1914 was a particularly good year for baseball in McHenry. Richard Walsh organized the McHenry White Sox by retaining some of the good players they had in 1913 and filling some holes in the roster with improved talent. He knew the secretary from the Chicago White Sox, who was able to sell last year’s uniforms to Walsh at a discounted price. In other words, the team from McHenry used actual major league uniforms. They even had a field that was designated to just be used for playing baseball, that was to be maintained and even improved upon as the season progressed. In July, Richard Walsh received a letter from Charles A. Comiskey, the founder and president of the Chicago White Sox, offering to have his team come to town and play their McHenry counterparts. What Comiskey was asking for was $500 cash on the day of the game. Those people who put some money down would be paid back with ticket sales. Tickets were sold at McCallister’s and Petesch’s drug stores.
This was a huge opportunity for the community. About 15 years prior to this the Chicago Cubs came to Woodstock to play and drew hundreds of people. Now baseball was even more popular and with a strategic effort 1000 people could possibly attend the game, bringing lots of money and press to the village. The $500 was acquired in less than 6 weeks and the date of Sept 9th was set. The town decided to make a huge event of the game and called it White Sox Day. McHenry actually had several respectable hotels for the White Sox to stay at. What Walsh did regarding the accommodations was interesting. He had the hotel owners contact the Chicago team directly to get their business. Thus he would avoid any hard feelings toward himself or the McHenry ball club from any “losers.” The Chicago Sox were to come to McHenry the day before the game by train. They would then take a tour of the Fox River to Pistakee Bay aboard the Glendene and come back the Riverside Hotel, where a large banquet would be provided for all of the revelers.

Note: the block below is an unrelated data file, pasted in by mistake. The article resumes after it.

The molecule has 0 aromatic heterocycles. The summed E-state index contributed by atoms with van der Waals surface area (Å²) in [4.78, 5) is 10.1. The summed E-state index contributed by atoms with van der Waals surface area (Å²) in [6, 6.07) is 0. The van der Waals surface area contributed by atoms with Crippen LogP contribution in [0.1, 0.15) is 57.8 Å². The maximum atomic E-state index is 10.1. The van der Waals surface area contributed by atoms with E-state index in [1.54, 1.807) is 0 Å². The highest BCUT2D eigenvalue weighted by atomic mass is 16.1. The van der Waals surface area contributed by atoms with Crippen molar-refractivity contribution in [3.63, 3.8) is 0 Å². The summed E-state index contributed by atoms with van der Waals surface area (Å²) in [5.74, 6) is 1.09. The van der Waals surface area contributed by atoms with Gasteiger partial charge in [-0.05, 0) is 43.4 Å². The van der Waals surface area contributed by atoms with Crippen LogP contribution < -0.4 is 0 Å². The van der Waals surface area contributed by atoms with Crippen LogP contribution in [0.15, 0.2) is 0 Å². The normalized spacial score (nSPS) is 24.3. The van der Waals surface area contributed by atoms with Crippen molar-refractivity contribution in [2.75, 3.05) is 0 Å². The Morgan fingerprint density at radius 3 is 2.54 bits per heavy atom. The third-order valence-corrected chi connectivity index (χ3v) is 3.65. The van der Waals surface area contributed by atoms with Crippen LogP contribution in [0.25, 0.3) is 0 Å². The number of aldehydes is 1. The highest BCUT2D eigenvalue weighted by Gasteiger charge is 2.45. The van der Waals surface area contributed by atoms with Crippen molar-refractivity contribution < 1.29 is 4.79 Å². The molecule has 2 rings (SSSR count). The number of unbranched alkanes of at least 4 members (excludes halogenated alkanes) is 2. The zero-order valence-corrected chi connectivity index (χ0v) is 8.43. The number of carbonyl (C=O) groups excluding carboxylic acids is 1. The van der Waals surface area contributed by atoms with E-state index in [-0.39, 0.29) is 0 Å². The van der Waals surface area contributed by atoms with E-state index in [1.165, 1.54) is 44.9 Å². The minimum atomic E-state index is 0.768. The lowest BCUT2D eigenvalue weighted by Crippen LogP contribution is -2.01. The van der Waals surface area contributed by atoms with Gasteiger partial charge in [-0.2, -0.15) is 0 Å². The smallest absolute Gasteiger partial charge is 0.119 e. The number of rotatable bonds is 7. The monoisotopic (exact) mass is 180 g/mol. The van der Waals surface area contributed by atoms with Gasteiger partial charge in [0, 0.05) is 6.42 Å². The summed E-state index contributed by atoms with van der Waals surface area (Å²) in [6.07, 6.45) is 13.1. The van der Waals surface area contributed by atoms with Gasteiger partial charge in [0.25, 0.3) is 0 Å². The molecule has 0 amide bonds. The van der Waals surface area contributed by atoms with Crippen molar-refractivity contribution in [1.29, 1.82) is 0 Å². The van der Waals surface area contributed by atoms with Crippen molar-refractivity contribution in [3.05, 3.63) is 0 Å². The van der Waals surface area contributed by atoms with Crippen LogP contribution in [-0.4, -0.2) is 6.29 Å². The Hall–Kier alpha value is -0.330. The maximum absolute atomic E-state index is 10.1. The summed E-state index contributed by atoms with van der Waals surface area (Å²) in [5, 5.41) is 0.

As for the game itself, the McHenry team played admirably enough, despite the fact that they lost 12-2. One has to take into consideration that they were facing two pitchers from the Chicago club, Ed Walsh and Red Faber, who would eventually be in the Baseball Hall of Fame. Also playing that day was Buck Weaver, who would go on to become one of the infamous Black Sox in 1919. One of the players for McHenry, George Opfergelt impressed the Chicago scouts enough to get an invitation to their minor league affiliate in Green Bay the following season. He had what was viewed as the play of the game, when he made a spectacular catch in center field. Also, the McHenry starting pitcher, Sohlburg, performed very well only giving up two runs in four innings and striking out three batters. It wasn’t until Sohlburg’s replacement Red Delehanty came in that the proverbial wheels came off the bus, as he gave up 8 runs in two innings of work.
The game attracted about 1,400 people in what was one of the largest spectacles that McHenry County would have for some time. People came from around the area to see a professional baseball team play a local team that played against their own hometown team. Many businesses closed in McHenry giving their employees a chance to go see the game. Even one of the area’s largest employers, the Terra Cotta factory closed for the event. It was noted that everyone was well behaved and enjoyed the game.
- “Baseball Prospects Bright” McHenry Plaindealer (McHenry, IL) News. 26 Mar 1914, 1. newspapers.com. Web. 2 Apr 2020.
- “Chicago White Sox” McHenry Plaindealer (McHenry, IL) News. 23 Jul 1914, 1. newspapers.com. Web. 2 Apr 2020.
- “White Sox Are Coming” McHenry Plaindealer (McHenry, IL) News. 20 Aug 1914, 1. newspapers.com. Web. 2 Apr 2020.
- “Wednesday, September 9” McHenry Plaindealer (McHenry, IL) News. 27 Aug 1914, 1. newspapers.com. Web. 2 Apr 2020.
- “White Sox Coming Wednesday” McHenry Plaindealer (McHenry, IL) News. 3 Sep 1914, 1. newspapers.com. Web. 2 Apr 2020.
- “Sox Day A Big Success” McHenry Plaindealer (McHenry, IL) News. 10 Sep 1914, 8. newspapers.com. Web. 2 Apr 2020.
- “Terra Cotta Factory Closed” McHenry Plaindealer (McHenry, IL) News. 17 Sep 1914, 1. newspapers.com. Web. 2 Apr 2020.